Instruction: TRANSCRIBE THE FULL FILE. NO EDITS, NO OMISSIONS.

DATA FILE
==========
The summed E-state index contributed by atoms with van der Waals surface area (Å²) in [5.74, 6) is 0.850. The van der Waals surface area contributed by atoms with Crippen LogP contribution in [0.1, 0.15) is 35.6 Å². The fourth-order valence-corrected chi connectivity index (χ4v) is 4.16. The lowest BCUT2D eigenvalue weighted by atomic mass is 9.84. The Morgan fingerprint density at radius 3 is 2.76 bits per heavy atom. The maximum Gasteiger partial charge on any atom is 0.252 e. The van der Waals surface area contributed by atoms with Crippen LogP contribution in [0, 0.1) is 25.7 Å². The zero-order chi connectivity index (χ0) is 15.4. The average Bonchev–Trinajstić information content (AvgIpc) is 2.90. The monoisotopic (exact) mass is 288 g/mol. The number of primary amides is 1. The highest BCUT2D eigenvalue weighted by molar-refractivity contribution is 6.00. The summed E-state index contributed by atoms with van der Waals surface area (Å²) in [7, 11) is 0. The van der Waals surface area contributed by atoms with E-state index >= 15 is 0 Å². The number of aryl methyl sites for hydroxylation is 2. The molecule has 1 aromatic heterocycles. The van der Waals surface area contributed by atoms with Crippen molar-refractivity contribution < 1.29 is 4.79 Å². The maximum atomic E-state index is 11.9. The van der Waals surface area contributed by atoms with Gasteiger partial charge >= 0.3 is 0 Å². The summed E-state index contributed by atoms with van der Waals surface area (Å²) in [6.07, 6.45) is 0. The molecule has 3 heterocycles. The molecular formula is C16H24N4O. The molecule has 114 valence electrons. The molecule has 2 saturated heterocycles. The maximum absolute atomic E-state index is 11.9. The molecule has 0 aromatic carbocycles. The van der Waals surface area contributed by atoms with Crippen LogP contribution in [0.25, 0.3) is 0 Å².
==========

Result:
The summed E-state index contributed by atoms with van der Waals surface area (Å²) in [5.74, 6) is 0.850. The van der Waals surface area contributed by atoms with Crippen LogP contribution in [0.1, 0.15) is 35.6 Å². The fourth-order valence-corrected chi connectivity index (χ4v) is 4.16. The lowest BCUT2D eigenvalue weighted by atomic mass is 9.84. The Morgan fingerprint density at radius 3 is 2.76 bits per heavy atom. The maximum Gasteiger partial charge on any atom is 0.252 e. The van der Waals surface area contributed by atoms with Crippen LogP contribution in [0, 0.1) is 25.7 Å². The zero-order chi connectivity index (χ0) is 15.4. The average Bonchev–Trinajstić information content (AvgIpc) is 2.90. The monoisotopic (exact) mass is 288 g/mol. The number of primary amides is 1. The highest BCUT2D eigenvalue weighted by molar-refractivity contribution is 6.00. The summed E-state index contributed by atoms with van der Waals surface area (Å²) in [7, 11) is 0. The van der Waals surface area contributed by atoms with E-state index >= 15 is 0 Å². The number of aryl methyl sites for hydroxylation is 2. The molecule has 1 aromatic heterocycles. The van der Waals surface area contributed by atoms with Crippen molar-refractivity contribution < 1.29 is 4.79 Å². The maximum atomic E-state index is 11.9. The van der Waals surface area contributed by atoms with Gasteiger partial charge >= 0.3 is 0 Å². The summed E-state index contributed by atoms with van der Waals surface area (Å²) in [6.07, 6.45) is 0. The molecule has 3 heterocycles. The molecular formula is C16H24N4O. The molecule has 114 valence electrons. The molecule has 2 saturated heterocycles. The maximum absolute atomic E-state index is 11.9. The molecule has 0 aromatic carbocycles. The van der Waals surface area contributed by atoms with Crippen LogP contribution in [0.25, 0.3) is 0 Å².